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Submitted By

Paul Schmitt

Big Flats, NY, USA

Description

This is our first year with a bluebird house. We are in a suburban setting with no Tree Swallows to compete with bluebirds. A pair of Eastern Bluebirds has been nesting each spring at the home across the street so we added the bird house and put a cup feeders with meal worms. After the pair’s first brood fledged, the adults selected our birdhouse for the second brood. Sometime around July 21, I repeatedly saw what I believe is juvenile male perching near to adult, and both visiting nest box as seen it first image. I am sure female was in the box. (There are four chicks.) On August 19, I observed the juvenile male enter box with grasshopper (?) and minute later exit. Note in second image that the wings have male blue but shoulders are still dark. Isn’t this clearly a juvie? Today is 8/20. I observed three drab birds on the next box at the same time. Granted, one could be adult female but at least two are juveniles. I frequently see two of these drab birds at morning feeding frenzy with one entering box, and a second waiting. Are helpers all that rare and we are just lucky?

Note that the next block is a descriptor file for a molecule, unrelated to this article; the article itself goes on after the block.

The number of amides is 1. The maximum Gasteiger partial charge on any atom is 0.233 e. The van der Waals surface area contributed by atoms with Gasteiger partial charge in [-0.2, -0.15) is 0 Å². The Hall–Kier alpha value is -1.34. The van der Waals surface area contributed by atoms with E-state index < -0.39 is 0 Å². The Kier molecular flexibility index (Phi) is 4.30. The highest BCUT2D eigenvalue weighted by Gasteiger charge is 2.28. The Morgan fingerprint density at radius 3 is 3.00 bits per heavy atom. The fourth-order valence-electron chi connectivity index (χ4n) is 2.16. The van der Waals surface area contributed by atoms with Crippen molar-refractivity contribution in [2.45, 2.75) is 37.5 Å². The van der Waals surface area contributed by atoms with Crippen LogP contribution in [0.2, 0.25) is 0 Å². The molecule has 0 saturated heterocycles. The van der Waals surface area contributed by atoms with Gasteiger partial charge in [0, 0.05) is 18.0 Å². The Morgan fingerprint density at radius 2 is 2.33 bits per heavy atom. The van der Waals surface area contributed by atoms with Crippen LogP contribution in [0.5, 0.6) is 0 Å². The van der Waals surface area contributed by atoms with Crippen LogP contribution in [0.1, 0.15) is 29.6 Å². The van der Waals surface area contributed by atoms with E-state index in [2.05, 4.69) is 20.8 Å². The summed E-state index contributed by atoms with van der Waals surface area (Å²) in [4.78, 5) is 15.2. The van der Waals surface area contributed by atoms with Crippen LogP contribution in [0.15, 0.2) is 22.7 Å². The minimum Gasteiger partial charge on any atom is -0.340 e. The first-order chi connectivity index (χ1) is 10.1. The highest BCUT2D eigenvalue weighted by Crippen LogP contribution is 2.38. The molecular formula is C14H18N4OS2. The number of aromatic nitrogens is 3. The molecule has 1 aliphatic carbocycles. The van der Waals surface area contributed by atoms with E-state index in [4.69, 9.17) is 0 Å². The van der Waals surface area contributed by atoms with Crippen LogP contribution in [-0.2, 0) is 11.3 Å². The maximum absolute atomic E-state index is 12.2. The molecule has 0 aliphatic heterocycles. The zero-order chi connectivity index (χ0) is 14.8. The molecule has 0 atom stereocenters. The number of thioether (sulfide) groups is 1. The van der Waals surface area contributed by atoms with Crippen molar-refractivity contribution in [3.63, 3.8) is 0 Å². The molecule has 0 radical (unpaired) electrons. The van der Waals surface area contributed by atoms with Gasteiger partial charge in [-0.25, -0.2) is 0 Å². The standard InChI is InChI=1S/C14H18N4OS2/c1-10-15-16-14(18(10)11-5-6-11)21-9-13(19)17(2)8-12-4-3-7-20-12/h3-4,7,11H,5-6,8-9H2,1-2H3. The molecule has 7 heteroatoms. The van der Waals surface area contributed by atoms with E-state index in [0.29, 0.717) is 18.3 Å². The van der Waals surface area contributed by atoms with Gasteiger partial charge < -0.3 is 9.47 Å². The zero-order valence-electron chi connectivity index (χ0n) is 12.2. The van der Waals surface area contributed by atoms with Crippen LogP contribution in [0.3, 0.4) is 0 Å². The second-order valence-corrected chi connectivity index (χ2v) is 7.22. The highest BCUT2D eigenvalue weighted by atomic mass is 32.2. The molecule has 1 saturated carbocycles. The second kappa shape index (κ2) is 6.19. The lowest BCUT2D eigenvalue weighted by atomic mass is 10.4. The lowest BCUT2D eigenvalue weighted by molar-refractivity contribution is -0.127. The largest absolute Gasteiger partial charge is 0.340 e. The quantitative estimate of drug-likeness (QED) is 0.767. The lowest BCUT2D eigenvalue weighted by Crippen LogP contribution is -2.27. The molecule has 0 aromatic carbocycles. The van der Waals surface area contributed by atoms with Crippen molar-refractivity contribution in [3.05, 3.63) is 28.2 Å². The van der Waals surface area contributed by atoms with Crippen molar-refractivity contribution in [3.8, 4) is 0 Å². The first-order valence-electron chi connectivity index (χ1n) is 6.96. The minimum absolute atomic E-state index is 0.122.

Category

Nests in boxes

Eastern Bluebird Helpers

Adult male with juvenile male while female was in box.

One response to “Eastern Bluebird helpers”

  1. Robyn Bailey, NestWatch Project Leader says:

    Hi Paul,

    In the first photo, the bird on top of the box is an adult female. Females are not always drab; they can be bright. In the second photo, that is a juvenile male on the box.

    Juvenile helping is uncommon in Eastern Bluebirds but does occur. The thing to watch for would be a confirmed juvenile entering a box with food and (possibly) leaving with a fecal sac. Perching on the box, near the adults, etc. is not necessarily evidence of helping because they could just be trying to get a free meal from their parents. Some juveniles even go so far as to enter the box where the second brood is being fed, and try to intercept a meal!

    Careful observation and photos/videos will be key to identifying this rare behavior. Enjoy learning about your new pair’s behaviors and patterns.

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